Michael D. Ferrara, City of Newburgh Acting Police Chief, said: "Operation IMPACT allows the City of Newburgh Police Department to continue vital crime fighting efforts. Operation IMPACT has allowed the Department to move past simply reacting to crime, and to move towards proactive enforcement efforts, field intelligence and crime analysis -- all of which are critical to maintaining public safety and reducing crime."
John D. Fowle, Acting Director of the Nassau County Probation Department, said: "In the last six months, Nassau Probation has recovered four loaded handguns during Nightwatch operations. These are dramatic examples of the power of collaborative law enforcement, for which Nassau County continues to set the standard."

David A. Tomidy, Director of the Oneida County Probation Department, said: "The funds and technological support provided by DCJS has enabled law enforcement agencies to collaborate in strategies and create projects that would otherwise never have come to fruition. The results are increased community safety, improved interdepartmental communications and partnerships and heightened morale. Arrests are more rapid, warrants are more often executed and quicker, and crimes are solved. Our community is definitely a safer place because of Operation IMPACT and our Law Enforcement Community is a more effective and collaborative entity than ever before."

Nassau County Police Commissioner Lawrence Mulvey: "The Nassau County Police Department will utilize IMPACT funds to enhance proven community supported initiatives that have helped reduce violent crime in our area.  DCJS has been a critical partner in our successful efforts to reduce violent crime. Whether through funding for purchase of surveillance equipment used to thwart drug traffickers, or the underwriting of programs such as our ‘Police Youth Academy,’ designed to give at-risk young people positive insights in to the role of the police in their communities, IMPACT monies have proven their value to our County."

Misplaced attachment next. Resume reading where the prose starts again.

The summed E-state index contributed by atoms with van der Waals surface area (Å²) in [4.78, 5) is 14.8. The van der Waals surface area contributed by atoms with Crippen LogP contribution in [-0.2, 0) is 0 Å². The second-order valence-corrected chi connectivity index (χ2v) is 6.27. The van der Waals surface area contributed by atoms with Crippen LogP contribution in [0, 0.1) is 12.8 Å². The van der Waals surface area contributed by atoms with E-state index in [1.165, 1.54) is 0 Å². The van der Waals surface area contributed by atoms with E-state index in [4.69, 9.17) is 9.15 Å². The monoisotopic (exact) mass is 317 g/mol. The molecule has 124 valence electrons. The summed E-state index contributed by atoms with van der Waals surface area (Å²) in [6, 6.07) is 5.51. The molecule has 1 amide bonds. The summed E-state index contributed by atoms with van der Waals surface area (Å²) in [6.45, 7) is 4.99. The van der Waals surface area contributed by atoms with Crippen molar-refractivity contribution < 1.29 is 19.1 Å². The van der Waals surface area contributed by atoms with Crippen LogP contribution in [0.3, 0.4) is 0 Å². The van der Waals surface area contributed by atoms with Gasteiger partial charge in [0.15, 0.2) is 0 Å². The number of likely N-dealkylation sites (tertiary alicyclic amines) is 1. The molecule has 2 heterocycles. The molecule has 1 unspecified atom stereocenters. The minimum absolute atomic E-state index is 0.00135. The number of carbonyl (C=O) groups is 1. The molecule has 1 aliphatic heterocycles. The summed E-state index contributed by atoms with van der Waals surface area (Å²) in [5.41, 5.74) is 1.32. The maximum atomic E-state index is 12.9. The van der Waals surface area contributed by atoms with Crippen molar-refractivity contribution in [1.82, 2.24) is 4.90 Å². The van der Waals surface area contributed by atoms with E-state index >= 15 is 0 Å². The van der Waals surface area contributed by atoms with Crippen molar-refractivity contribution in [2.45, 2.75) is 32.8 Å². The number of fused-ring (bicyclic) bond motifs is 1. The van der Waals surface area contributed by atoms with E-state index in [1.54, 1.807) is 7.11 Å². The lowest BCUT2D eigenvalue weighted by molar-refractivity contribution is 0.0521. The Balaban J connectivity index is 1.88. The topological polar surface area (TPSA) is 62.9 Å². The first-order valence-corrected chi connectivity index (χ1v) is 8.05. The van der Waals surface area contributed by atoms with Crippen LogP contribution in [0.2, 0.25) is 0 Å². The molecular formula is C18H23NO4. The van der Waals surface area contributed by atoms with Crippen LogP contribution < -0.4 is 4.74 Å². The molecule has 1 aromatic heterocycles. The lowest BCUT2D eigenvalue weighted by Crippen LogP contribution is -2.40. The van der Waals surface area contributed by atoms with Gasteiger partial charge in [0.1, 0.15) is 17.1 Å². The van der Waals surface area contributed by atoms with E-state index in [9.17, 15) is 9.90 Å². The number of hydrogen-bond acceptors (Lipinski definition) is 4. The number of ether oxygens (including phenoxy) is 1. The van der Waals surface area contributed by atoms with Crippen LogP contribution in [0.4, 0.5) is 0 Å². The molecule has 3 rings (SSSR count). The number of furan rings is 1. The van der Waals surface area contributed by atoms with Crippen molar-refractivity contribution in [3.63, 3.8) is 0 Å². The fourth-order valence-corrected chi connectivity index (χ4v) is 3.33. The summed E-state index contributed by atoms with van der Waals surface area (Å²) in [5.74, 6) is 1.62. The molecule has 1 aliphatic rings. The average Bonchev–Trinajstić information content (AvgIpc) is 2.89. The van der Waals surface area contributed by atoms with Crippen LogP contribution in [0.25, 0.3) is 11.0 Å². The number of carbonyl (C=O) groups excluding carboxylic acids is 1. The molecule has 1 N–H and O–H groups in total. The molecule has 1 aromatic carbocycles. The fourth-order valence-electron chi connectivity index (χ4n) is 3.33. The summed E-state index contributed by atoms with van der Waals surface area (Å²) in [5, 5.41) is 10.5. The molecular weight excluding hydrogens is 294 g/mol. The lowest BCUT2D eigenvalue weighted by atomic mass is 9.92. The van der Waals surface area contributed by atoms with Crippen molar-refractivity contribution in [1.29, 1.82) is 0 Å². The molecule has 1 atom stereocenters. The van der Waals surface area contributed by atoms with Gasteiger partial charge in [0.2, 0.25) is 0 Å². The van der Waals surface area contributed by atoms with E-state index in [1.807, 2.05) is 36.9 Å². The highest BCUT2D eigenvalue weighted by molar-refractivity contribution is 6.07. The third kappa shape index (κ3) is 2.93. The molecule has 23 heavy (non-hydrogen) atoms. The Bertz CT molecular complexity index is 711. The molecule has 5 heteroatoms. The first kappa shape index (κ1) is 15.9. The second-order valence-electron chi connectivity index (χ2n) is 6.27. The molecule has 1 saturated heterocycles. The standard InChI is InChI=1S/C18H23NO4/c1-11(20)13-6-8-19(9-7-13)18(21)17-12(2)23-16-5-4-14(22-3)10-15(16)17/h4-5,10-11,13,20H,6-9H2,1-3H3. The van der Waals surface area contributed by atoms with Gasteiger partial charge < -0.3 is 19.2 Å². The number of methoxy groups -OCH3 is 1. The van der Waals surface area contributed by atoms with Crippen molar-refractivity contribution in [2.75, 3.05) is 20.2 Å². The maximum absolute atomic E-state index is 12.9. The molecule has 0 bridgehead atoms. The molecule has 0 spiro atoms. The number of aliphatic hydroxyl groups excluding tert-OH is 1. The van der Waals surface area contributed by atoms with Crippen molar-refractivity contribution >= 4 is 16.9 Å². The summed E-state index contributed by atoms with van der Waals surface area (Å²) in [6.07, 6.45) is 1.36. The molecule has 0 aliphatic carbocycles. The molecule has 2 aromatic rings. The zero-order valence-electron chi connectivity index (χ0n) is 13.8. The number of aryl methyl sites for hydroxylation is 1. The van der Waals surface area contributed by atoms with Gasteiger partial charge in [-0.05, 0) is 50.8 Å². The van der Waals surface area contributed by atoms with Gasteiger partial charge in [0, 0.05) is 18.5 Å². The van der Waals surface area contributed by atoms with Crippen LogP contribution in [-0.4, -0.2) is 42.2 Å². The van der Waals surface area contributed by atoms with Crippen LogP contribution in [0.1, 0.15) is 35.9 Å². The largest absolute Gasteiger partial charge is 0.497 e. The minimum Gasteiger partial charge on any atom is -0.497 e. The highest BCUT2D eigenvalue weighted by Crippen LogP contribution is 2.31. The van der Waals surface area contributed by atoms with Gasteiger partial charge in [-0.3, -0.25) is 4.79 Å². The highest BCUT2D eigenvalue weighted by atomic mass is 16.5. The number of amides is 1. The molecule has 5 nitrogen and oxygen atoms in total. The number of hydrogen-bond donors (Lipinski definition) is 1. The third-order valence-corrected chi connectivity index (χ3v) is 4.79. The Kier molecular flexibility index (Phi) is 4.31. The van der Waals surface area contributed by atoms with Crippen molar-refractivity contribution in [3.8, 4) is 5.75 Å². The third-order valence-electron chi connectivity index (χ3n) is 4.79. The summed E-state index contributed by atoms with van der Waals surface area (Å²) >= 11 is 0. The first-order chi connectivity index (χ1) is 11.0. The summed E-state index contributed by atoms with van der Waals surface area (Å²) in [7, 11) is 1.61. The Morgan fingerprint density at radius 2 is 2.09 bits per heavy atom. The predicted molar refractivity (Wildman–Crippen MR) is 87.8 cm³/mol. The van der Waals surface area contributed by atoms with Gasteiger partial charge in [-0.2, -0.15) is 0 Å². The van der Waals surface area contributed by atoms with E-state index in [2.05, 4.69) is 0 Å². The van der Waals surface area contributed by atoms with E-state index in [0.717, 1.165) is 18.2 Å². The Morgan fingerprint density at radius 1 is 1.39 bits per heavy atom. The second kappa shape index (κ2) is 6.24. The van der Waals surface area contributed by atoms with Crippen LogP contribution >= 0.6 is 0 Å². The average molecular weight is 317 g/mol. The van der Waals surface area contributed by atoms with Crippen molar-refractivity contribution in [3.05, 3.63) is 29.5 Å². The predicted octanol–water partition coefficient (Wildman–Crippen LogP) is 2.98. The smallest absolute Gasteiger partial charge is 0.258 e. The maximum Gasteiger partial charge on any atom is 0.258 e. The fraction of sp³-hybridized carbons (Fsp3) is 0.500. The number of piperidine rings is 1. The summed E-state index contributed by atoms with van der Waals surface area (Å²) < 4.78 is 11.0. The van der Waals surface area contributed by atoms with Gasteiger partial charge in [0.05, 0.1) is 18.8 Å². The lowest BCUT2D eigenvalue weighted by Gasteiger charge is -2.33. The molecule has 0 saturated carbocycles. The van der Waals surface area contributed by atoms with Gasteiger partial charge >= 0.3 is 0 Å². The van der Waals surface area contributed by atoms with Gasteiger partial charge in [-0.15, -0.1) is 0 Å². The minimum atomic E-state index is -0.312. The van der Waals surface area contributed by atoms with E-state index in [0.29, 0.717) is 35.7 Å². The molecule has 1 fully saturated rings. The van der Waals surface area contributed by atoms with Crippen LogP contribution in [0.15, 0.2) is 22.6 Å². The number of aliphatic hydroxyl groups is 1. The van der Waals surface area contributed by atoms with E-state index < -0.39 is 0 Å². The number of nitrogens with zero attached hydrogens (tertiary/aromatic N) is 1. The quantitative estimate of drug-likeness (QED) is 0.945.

Richard J. McNally, Jr., District Attorney, Rensselaer County: “Operation IMPACT is smart resource allocation.  The continued support of this County’s IMPACT strategy, targeting chronic offenders, gun crime and domestic violence, is vital.  Our county has seen measurable results.”

Albany Police Chief Steve Krokoff: “Operation IMPACT has been integral to all of the Albany Police Department’s efforts to reduce crime and improve the quality of life in the City of Albany.  The resources, both financial and personnel,  provided by Operation IMPACT have helped drive down violent crime in the city each year since the inception of the program.”

John R. Chella, Superintendent of Police, Niagara Falls Police Department: “Operation IMPACT is a law enforcement executive's best tool at preventing and reducing crime.  In Niagara Falls, we certainly have our challenges in attaining those goals, but with funds supplied by Operation IMPACT, the Niagara Falls Police Department is able to conduct projects that would not be allowable under city budgeted monies.  I would like to thank Governor Paterson and DCJS Acting Commissioner Sean M. Byrne for their generous appropriation of IMPACT funding, and for having  the confidence that the Niagara Partnership will make the streets safer for the residents and visitors of Niagara Falls.”

Orange County Sheriff Carl E. DuBois: “The Orange County Sheriff's Office will use the IMPACT funding to offset overtime costs incurred by assisting our IMPACT partners with such operations as Joint Patrols with the City of Newburgh Police Department, Joint Operations with the Orange County Probation Department and Joint Warrant Sweep Operations with agencies such as the Newburgh Police Department, the New York State Police Violent Felony Warrant Squad, Immigrations & Customs Enforcement and New York State Parole.  We have found that this type of collaboration along with these types of sustained operations have had a positive effect on the crime fighting strategies that have been engaged through the Operation IMPACT program.”

Troy Police Chief John Tedesco: “In my 34 years of law enforcement service, Operation IMPACT has been the most effective catalyst for enhancing interagency cooperation that I have witnessed. The growth of personal relationships and sharing of resources has served to unify the mission of law enforcement agencies on all levels.”

Rensselaer County Executive Kathleen M. Jimino: “Since the inception of Operation IMPACT in 2005, Rensselaer County has seen a tremendous benefit to the public’s safety through the collaboration between our local law enforcement agencies, including police departments, the Sheriff’s Department, Probation, and Parole, to share intelligence and expertise in order to reduce crime. Rensselaer County is pleased to again be the recipient of state funding through Operation IMPACT in order to continue this important work with other law enforcement agencies and continue to provide the safety and quality of life our residents have come to expect.”